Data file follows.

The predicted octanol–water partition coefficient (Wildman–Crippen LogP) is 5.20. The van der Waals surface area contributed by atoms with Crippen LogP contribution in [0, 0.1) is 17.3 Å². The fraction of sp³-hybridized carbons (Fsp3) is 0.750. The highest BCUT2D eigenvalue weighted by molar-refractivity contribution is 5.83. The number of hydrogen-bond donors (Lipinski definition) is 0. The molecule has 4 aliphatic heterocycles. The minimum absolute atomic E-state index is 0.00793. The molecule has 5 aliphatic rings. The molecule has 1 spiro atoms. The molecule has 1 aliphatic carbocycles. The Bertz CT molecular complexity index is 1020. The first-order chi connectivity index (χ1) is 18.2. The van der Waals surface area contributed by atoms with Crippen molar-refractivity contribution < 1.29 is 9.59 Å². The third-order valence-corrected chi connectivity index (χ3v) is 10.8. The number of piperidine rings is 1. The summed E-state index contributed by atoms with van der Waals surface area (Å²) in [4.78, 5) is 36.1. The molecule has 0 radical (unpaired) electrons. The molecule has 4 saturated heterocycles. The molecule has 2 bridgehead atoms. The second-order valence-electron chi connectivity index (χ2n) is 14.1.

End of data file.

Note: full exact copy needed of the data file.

The predicted octanol–water partition coefficient (Wildman–Crippen LogP) is 5.20. The van der Waals surface area contributed by atoms with Crippen LogP contribution in [0, 0.1) is 17.3 Å². The fraction of sp³-hybridized carbons (Fsp3) is 0.750. The highest BCUT2D eigenvalue weighted by molar-refractivity contribution is 5.83. The number of hydrogen-bond donors (Lipinski definition) is 0. The molecule has 4 aliphatic heterocycles. The minimum absolute atomic E-state index is 0.00793. The molecule has 5 aliphatic rings. The molecule has 1 spiro atoms. The molecule has 1 aliphatic carbocycles. The Bertz CT molecular complexity index is 1020. The first-order chi connectivity index (χ1) is 18.2. The van der Waals surface area contributed by atoms with Crippen molar-refractivity contribution < 1.29 is 9.59 Å². The third-order valence-corrected chi connectivity index (χ3v) is 10.8. The number of piperidine rings is 1. The summed E-state index contributed by atoms with van der Waals surface area (Å²) in [4.78, 5) is 36.1. The molecule has 0 radical (unpaired) electrons. The molecule has 4 saturated heterocycles. The molecule has 2 bridgehead atoms. The second-order valence-electron chi connectivity index (χ2n) is 14.1.